In the prior art showing of FIG. 4, the web W is about to be snapped along a line of perforation 36 located between the downstream pinch point 37 and the upstream pinch point 38. The downstream pinch point 37 is provided by the contact (a line or area of tangency) of the log L with the roll 23. The upstream pinch point is provided by the contact of the core C with the turning bar 22. The snapping occurs because the web is tensioned between the two points--being advanced at winder speed by the log L downstream but relatively retarded by the core C which is about to begin its rotation. This results in a substantial leading edge portion of the web--between the point 38 and perforation line 36 and which leading edge portion is uncontrolled.
The core C has been introduced into the nip generally designated 40 with its glue stripe 39 approximately midway between the upper and lower contact points 41 and 38, respectively. Introducing the core with the glue stripe near the upper contact point 41 could result in fouling the roll 23 while a lower stripe location could wipe the glue from the core by contact with the web W. So, until the core rotates about 90°, there is no attachment of the web to the core--but meanwhile the web has been snapped.
In contrast, the invention (as seen in FIGS. 5 and 9) provides no contact between the core and web until the core has moved to the position of FIG. 6 where the glue stripe 139 is at its nearest point to the web. It is at this time that severance occurs at 136 (see FIG. 7). Thus, there is substantially simultaneous "cutoff", viz., severance, and transfer. This results in a much shorter length of time during which the web is stopped, providing superior control because the web is now advanced by the core. For example, a 1.7 inch diameter core produces about 5 inches of slack with the '195 configuration but only about 1.75 inches of slack with the instant invention. This happens in the '195 configuration because the web is still advancing after core-web contact until the glue stripe on the core contacts the web. In the invention, the two contacts occur simultaneously--not being separated in time and space.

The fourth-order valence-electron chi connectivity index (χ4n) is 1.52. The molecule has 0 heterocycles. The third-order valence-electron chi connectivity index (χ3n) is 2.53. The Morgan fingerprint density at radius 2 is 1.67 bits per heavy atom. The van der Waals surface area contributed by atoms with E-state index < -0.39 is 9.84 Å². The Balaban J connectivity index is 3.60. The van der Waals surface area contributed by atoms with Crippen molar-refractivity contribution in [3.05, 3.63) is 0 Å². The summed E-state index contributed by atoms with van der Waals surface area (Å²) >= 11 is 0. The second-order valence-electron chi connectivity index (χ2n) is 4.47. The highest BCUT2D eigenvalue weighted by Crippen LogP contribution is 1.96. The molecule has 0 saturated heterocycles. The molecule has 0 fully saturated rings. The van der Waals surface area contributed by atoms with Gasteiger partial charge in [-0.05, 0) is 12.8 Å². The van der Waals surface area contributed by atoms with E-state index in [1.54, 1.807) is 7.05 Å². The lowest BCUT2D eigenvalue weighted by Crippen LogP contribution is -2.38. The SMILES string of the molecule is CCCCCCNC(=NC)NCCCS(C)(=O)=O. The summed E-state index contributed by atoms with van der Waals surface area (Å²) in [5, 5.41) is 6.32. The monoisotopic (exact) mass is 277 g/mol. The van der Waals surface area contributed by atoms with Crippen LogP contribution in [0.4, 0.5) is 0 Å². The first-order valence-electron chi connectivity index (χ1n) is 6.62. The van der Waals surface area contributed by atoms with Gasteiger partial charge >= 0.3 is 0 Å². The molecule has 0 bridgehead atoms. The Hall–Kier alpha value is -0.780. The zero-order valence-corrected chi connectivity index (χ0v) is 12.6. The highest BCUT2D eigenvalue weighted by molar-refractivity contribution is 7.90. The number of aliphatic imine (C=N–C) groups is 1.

The instant invention differs from the '195 patent prior art in the structures employed for supporting the pinch bar means 131 and the stationary finger means 132.
Referring to FIG. 2, the numeral 142 generally designates a tubular supporting member that extends between the side frames 120a and 120b. The member 142 carries a pair of projecting elements 143, 144 (see FIG. 9) which, in turn, carry the pinch bar 131. Also carried by the member 142 is a pipe 145 (still referring to FIG. 9) connected to an air source (not shown). The element 144 is equipped with an opening 146 which permits air flowing out of wall apertures 147 in the pipe 145 (see FIG. 8) to impinge against the web W and flow out of the throat 133.
The fingers 132 are carried by a transfer bar 131a which in turn is mounted on the side frames 120a and 120b--see FIG. 3. Also supported from the transfer bar 131a and also connected to the side frames is an angle iron support generally designated 148. Extending between the transfer bar 131a and angle iron support 148 are another pair of projecting elements 149, 150 (see FIG. 7). The elements 144, 149 define a chute or passage 133a through which the web W travels from the draw roll 135 through the throat 133 to the three-roll cradle (124, 128, 125). Here, I again employ a compensator as at 151 (or 51 in FIG. 1) to take up slack upstream of the upstream pinch points 38, 138 (FIGS. 4 and 5, respectively). However, the compensator is unable to respond as fast as the slack is being generated.